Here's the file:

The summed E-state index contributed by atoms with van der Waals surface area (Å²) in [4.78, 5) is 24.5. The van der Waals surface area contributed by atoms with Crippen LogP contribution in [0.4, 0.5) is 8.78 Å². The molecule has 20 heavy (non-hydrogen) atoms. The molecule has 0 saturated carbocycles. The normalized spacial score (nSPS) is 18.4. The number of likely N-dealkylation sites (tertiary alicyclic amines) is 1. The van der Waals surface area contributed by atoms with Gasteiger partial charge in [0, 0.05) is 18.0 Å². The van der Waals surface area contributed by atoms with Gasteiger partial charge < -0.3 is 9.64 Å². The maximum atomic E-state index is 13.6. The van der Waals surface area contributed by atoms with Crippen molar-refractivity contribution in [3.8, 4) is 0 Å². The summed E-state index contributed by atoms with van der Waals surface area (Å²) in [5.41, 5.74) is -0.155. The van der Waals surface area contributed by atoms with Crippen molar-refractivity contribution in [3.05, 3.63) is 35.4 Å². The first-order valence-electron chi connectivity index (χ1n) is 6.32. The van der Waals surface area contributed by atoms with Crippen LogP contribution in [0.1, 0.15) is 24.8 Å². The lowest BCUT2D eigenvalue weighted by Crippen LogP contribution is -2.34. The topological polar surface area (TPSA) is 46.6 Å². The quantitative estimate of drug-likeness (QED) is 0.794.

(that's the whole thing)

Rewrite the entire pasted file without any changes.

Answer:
The summed E-state index contributed by atoms with van der Waals surface area (Å²) in [4.78, 5) is 24.5. The van der Waals surface area contributed by atoms with Crippen LogP contribution in [0.4, 0.5) is 8.78 Å². The molecule has 20 heavy (non-hydrogen) atoms. The molecule has 0 saturated carbocycles. The normalized spacial score (nSPS) is 18.4. The number of likely N-dealkylation sites (tertiary alicyclic amines) is 1. The van der Waals surface area contributed by atoms with Gasteiger partial charge in [0, 0.05) is 18.0 Å². The van der Waals surface area contributed by atoms with Gasteiger partial charge < -0.3 is 9.64 Å². The maximum atomic E-state index is 13.6. The van der Waals surface area contributed by atoms with Crippen molar-refractivity contribution in [3.8, 4) is 0 Å². The summed E-state index contributed by atoms with van der Waals surface area (Å²) in [5.41, 5.74) is -0.155. The van der Waals surface area contributed by atoms with Crippen molar-refractivity contribution in [3.05, 3.63) is 35.4 Å². The first-order valence-electron chi connectivity index (χ1n) is 6.32. The van der Waals surface area contributed by atoms with Crippen LogP contribution in [0.1, 0.15) is 24.8 Å². The lowest BCUT2D eigenvalue weighted by Crippen LogP contribution is -2.34. The topological polar surface area (TPSA) is 46.6 Å². The quantitative estimate of drug-likeness (QED) is 0.794.